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Tee Box Position Essential for First Shot

  • Golfers who tend to fade or slice their tee balls to the right are best advised to set up on the right side of the tee box and aim away from the trouble they're trying to avoid.<br/>Courtesy photograph

    Golfers who tend to fade or slice their tee balls to the right are best advised to set up on the right side of the tee box and aim away from the trouble they're trying to avoid.
    Courtesy photograph

  • Golfers who tend to fade or slice their tee balls to the right are best advised to set up on the right side of the tee box and aim away from the trouble they're trying to avoid.<br/>Courtesy photograph
Peter Harris

Peter Harris

Where should you tee the ball between the tee markers?

The question reminds me of walking into a movie theater and looking for a seat to watch the show. Look for the ocean of open seats and make sure none are directly in front of you.

However, once you’ve selected your seat, there’s no guarantee it will stay a good one. There’s still a chance a fellow patron will plop down in the seat directly in front of you to obstruct your view. Like golf, nothing is guaranteed.

Whether you tee your ball in the center or to the left or right sides of the tee markers, the point where you tee your ball up should always give you the best view and, therefore, a clear picture to hit your shot. This is course strategy, and it all depends on the shot shape you’re trying to produce or the shot shape you’re most likely to produce.

As a rule of thumb, if you curve the ball from left to right, producing a fade or slice, then you’ll want to tee the ball up on the right side of the tee markers. This tee position will give you a better sight line to aim toward the left side of the hole and allow your ball flight more room to curve back to the center. This strategy will also leave you extra cushion in case the ball curves too much and sneaks towards the right half of the hole.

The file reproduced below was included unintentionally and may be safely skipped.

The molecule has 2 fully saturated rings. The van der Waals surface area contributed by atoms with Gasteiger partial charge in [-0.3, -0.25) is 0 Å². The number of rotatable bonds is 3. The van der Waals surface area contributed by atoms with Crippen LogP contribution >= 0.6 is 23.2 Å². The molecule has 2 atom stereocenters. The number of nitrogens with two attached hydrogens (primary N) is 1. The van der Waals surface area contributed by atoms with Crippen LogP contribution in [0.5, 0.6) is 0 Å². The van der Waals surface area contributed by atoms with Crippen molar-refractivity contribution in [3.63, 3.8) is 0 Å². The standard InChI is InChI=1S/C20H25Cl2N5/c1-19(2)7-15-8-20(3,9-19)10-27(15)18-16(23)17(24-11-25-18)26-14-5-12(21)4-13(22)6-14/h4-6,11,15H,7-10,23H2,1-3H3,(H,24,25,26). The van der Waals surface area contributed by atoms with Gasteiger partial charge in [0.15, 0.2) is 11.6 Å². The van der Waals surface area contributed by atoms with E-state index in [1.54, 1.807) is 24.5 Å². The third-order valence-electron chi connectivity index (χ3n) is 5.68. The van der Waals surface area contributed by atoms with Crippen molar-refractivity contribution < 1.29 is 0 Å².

The same holds true if you hit a draw or produce an aggressive right-to-left ball flight. You’ll want to favor the left side of the tee markers to open up visual space on the right side of the hole, giving you confidence your ball will have enough air space to do its thing.

Taking advantage of where you tee your ball in relation to the tee markers is smart golf and a must-do if you’re guarding against a specific miss or trying to avoid hazards or parts of the hole that spell trouble.

If there are more trees on the left side of the hole and you slice the ball, teeing the ball as far right as possible will give a little more wiggle room to play your shot.

In addition, if there are more trees lining the right side of the hole, teeing the ball as far right as possible will allow you to aim away from the trouble if you slice the ball as well.

Play around with the side of the tee markers that best supports your ball flight and try it on the holes that give you the most fits. Typically, the spot you choose to tee up your ball will give you a clear picture to visualize your ball flight and see the line you want your ball to fly. It’ll be the best seat in the house.

Peter Harris is director of golf at the Fore-U Golf Center in West Lebanon.